Just off of Lake City Way in North Seattle, in two rooms no bigger than a storage unit, you’ll find Marshall Petryni and brothers Andy and Ryan Short pressing apples and making cider under their brand Greenwood Cider Co. The trio fell into cidermaking by happy circumstance: Petryni was working for a fruit delivery company that would over order so he’d take the extra apples for fermenting projects. Meanwhile, the Short brothers were experimenting with fruit-winemaking after finding some huckleberries up in the Cascades.
The three settled on cidermaking as Andy and Ryan came to the conclusion — after a few experimentations that turned out less than stellar — that it was a lot easier to make an OK cider than wine.
What started as a weekend hobby has turned into a nearly full-time gig for the team. Ryan mostly takes care of the sales while Andy and Petryni handle the making of the cider.
“Here we are four years later; penniless, broken spirits and aching backs,” Andy Short jokes.
“But we have a whole of cider to drink,” Petryni chimes in with a laugh. “A lot of people don’t like our cider.”
The guys don’t take themselves too seriously, the success of the business wasn’t something they sought. Contrary to their joking, Greenwood cider is paying for itself, and then some.
“This summer we did more than ever before,” Petryni says of the cidery’s sales. “Normally I’d go out and do some sales but I didn’t have to do that this summer because we just couldn’t keep up with our current demand.”
After expanding, Greenwood Cider can now produce 500 to 600 gallons a month, which they hope will be enough to keep up with that consumer demand.
Their bestseller, a Huckleberry cider is, like all the others, extremely dry but the huckleberries — which they’ll go out and harvest themselves — give the cider a fruity taste.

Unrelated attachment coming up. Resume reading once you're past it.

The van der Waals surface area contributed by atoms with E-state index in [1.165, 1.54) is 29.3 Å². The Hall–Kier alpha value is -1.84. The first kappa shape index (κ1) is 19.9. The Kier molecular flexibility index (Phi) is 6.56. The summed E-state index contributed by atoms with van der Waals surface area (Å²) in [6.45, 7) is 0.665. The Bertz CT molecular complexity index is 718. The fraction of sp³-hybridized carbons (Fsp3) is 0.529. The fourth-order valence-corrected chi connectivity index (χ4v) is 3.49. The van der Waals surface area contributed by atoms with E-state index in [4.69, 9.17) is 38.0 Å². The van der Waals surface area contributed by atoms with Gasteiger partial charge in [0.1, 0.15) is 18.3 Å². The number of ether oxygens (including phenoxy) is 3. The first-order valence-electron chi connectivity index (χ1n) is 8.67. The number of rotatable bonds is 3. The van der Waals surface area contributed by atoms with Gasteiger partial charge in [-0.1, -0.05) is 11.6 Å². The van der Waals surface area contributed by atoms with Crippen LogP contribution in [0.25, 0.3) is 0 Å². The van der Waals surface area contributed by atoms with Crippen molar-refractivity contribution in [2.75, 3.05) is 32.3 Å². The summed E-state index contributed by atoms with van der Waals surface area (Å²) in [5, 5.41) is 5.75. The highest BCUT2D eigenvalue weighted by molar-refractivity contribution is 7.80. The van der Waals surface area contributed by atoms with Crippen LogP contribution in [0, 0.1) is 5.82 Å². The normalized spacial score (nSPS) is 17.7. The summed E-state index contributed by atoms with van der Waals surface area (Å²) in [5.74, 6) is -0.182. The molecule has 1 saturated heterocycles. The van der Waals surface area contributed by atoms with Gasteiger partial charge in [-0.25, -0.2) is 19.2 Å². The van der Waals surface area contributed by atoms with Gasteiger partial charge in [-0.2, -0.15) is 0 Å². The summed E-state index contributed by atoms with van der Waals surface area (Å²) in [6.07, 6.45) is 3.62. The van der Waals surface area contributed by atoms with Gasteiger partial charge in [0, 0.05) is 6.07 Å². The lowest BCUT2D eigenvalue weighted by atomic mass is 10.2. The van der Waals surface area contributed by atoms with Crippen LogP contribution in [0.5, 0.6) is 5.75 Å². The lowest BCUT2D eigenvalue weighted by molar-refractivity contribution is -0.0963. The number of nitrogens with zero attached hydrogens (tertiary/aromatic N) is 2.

“We’re turning waste into a resource, really,” Petryni says. “Washington’s such a giant apple industry and so much of it goes to waste.”
Short explains that the apples that don’t make it to grocery are then sold dirt cheap as horse feed among other things or pressed into juice. Whereas many commercial cideries will buy juice for their ciders, Greenwood Cider presses its own apples.
“During apple season we spend a lot of energy seeking out cool trees or small orchards that are growing cider varieties,” Short says. “We’ll either pick them or if we’re lucky, we get to buy them.”
Right now they’re working on bottling up a Fire Roasted Pepper cider that Schilling Cider House, in the nearby Seattle neighborhood of Fremont, offers on tap. “We try to do a bunch of new things, I think that’s kind of what we’ve discovered is [that] it’s easier to sell stuff when we do things that people aren’t doing,” Petryni says. “So we’re not making a pineapple cider; we stick to local ingredients.”
As for the future, Petryni and the Shorts don’t have too much planned besides upgrading equipment and branching out of the small production units. They don’t plan to attempt to scale up to the mass market level any time soon.
“We want to make more cider…” Petryni says. Short adds, “More easily.”